I’m a 52-year-old blind man, and I’ve used a guide dog for 33 years. I’ve travelled a lot, independently and with my dog or other people. I’ve been to Toronto, because my sister lived there and I have friends all over southern Ontario. It’s the only place where I would travel alone, because I know it so well. For travel to be really enjoyable, the ability to be independent is the most important thing.
The US and Canada are really good options for blind people, because the infrastructure is there, the built environment is easy to navigate – the road crossings, pavements and so on, and they are a lot more savvy with disability and vision impairment. They know about guide dogs so there aren’t many access issues. It’s heartbreaking that even in the UK, with the Equality Commission, there can be problems, and sometimes those ignorant of the law won’t let guide dogs in.
Countries that participate in the pets passport scheme – EU, US, Canada, Australasia – allow guide dogs into the aircraft cabin to sit with you, but for non-EU, African and Asian travel I have to rely on a white cane.
Despite all that, my real love is Asia – the antithesis of the US. Travelling to places such as Colombo in Sri Lanka, or Bangkok is more challenging – the built environment is harder – but I love the markets, the food, the smells, the streetlife, the people, and being in a non-western culture and sampling the social attitudes to blindness and to me. I drink it all in and it’s fascinating.
I always stay away from the main attractions. If I were on holiday in London, I’d avoid Buckingham Palace and go to Acton. So in Thailand I missed the reclining Buddha and preferred to get down into the floating markets. In Colombo, Pettah market was a full-on assault, the fantastic- smelling curry! In Thailand it’s the beautiful waft of banana fritters.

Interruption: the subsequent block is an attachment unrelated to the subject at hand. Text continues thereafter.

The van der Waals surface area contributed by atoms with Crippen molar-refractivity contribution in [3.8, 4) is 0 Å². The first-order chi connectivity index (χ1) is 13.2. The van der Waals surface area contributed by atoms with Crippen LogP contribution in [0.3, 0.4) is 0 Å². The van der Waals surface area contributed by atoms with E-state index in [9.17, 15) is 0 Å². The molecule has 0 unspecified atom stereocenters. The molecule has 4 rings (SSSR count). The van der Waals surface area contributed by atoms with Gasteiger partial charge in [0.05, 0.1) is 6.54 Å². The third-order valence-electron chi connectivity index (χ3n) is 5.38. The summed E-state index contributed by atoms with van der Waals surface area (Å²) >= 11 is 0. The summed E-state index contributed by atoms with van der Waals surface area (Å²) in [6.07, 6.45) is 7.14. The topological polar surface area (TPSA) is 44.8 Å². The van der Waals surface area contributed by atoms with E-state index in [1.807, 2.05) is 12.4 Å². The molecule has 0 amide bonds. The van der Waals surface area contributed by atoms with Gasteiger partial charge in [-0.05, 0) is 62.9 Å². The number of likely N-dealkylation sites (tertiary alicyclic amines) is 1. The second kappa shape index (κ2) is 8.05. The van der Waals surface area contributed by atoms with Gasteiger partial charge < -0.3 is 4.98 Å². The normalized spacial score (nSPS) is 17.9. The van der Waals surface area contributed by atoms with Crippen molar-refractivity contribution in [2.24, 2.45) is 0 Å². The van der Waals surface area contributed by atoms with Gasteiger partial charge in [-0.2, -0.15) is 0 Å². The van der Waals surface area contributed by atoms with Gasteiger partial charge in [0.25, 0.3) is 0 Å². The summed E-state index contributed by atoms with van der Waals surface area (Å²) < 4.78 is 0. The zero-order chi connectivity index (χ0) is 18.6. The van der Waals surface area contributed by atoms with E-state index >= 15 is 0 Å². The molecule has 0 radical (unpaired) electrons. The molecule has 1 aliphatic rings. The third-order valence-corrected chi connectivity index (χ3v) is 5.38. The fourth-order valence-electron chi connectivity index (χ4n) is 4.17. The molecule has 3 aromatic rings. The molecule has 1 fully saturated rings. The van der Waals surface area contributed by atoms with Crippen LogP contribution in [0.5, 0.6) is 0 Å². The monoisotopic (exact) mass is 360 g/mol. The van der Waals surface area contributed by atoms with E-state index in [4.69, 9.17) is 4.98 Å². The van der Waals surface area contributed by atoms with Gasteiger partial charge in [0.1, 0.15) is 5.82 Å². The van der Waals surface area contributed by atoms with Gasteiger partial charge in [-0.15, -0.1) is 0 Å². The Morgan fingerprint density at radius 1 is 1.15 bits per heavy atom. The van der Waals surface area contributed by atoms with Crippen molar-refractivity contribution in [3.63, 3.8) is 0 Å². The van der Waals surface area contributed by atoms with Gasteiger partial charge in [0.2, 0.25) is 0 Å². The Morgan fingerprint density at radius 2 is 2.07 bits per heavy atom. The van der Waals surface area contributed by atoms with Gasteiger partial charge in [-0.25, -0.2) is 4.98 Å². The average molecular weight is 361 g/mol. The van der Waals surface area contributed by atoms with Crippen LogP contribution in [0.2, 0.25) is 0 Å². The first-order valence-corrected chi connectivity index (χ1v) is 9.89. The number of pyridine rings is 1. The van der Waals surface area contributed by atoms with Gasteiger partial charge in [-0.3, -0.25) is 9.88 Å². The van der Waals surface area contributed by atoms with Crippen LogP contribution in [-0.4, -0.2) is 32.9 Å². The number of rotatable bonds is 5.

Then you walk down the road and there’s the god-awful smell of the sewers. I love the collage of smells and tastes in the streets, the tactile experiences of touching a carving, a chicken, a goat, a jewel, a piece of cloth, and the interaction between you and the traders.
I like to visit the local blind institute wherever I go, as I’m interested in the cultural comparison in terms of social and legal provision, plus they’ll give me tips and tricks for travelling there. The further off the beaten track you go the more problems and challenges you face, but there’s a rich world out there and the more you move around the more you build confidence.
Dave Kent, engagement officer for the London team for Guide Dogs (guidedogs.org.uk), formerly called The Guide Dogs for the Blind Association
Source: The Guardian